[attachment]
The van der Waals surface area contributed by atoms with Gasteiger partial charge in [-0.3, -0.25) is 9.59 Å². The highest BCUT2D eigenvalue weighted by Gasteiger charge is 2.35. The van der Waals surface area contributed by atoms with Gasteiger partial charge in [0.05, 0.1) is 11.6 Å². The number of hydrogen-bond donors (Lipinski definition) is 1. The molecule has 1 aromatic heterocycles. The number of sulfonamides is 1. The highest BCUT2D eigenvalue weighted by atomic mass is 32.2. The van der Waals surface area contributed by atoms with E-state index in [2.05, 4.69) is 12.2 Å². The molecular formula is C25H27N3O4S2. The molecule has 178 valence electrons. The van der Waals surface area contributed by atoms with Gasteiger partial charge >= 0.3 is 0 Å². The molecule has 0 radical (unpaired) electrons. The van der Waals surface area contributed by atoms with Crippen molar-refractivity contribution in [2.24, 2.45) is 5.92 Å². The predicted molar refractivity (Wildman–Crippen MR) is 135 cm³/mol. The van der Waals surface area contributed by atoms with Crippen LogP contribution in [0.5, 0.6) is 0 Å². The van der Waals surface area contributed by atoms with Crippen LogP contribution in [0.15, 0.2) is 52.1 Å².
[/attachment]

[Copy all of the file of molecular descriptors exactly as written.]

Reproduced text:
The van der Waals surface area contributed by atoms with Gasteiger partial charge in [-0.3, -0.25) is 9.59 Å². The highest BCUT2D eigenvalue weighted by Gasteiger charge is 2.35. The van der Waals surface area contributed by atoms with Gasteiger partial charge in [0.05, 0.1) is 11.6 Å². The number of hydrogen-bond donors (Lipinski definition) is 1. The molecule has 1 aromatic heterocycles. The number of sulfonamides is 1. The highest BCUT2D eigenvalue weighted by atomic mass is 32.2. The van der Waals surface area contributed by atoms with E-state index in [2.05, 4.69) is 12.2 Å². The molecular formula is C25H27N3O4S2. The molecule has 178 valence electrons. The van der Waals surface area contributed by atoms with Gasteiger partial charge >= 0.3 is 0 Å². The molecule has 0 radical (unpaired) electrons. The van der Waals surface area contributed by atoms with Crippen molar-refractivity contribution in [2.24, 2.45) is 5.92 Å². The predicted molar refractivity (Wildman–Crippen MR) is 135 cm³/mol. The van der Waals surface area contributed by atoms with Crippen LogP contribution in [0.5, 0.6) is 0 Å². The van der Waals surface area contributed by atoms with Crippen LogP contribution in [0.15, 0.2) is 52.1 Å².